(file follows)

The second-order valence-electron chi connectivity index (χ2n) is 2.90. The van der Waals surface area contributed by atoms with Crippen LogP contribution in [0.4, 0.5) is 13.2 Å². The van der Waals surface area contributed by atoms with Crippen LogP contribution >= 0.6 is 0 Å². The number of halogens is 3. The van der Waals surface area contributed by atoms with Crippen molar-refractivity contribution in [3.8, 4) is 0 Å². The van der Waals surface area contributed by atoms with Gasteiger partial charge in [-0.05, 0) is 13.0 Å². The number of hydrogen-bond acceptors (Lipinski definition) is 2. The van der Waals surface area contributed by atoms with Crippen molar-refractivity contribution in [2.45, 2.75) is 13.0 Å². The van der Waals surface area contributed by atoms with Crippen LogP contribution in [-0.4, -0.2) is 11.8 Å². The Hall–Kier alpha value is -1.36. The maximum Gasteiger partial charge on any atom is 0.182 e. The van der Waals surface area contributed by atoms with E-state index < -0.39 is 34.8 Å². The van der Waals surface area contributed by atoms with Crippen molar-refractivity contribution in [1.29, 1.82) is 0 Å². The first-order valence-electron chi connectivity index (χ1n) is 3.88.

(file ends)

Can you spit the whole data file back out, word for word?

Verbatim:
The second-order valence-electron chi connectivity index (χ2n) is 2.90. The van der Waals surface area contributed by atoms with Crippen LogP contribution in [0.4, 0.5) is 13.2 Å². The van der Waals surface area contributed by atoms with Crippen LogP contribution >= 0.6 is 0 Å². The number of halogens is 3. The van der Waals surface area contributed by atoms with Crippen molar-refractivity contribution in [3.8, 4) is 0 Å². The van der Waals surface area contributed by atoms with Gasteiger partial charge in [-0.05, 0) is 13.0 Å². The number of hydrogen-bond acceptors (Lipinski definition) is 2. The van der Waals surface area contributed by atoms with Crippen molar-refractivity contribution in [2.45, 2.75) is 13.0 Å². The van der Waals surface area contributed by atoms with Crippen LogP contribution in [-0.4, -0.2) is 11.8 Å². The Hall–Kier alpha value is -1.36. The maximum Gasteiger partial charge on any atom is 0.182 e. The van der Waals surface area contributed by atoms with E-state index < -0.39 is 34.8 Å². The van der Waals surface area contributed by atoms with Crippen molar-refractivity contribution in [1.29, 1.82) is 0 Å². The first-order valence-electron chi connectivity index (χ1n) is 3.88.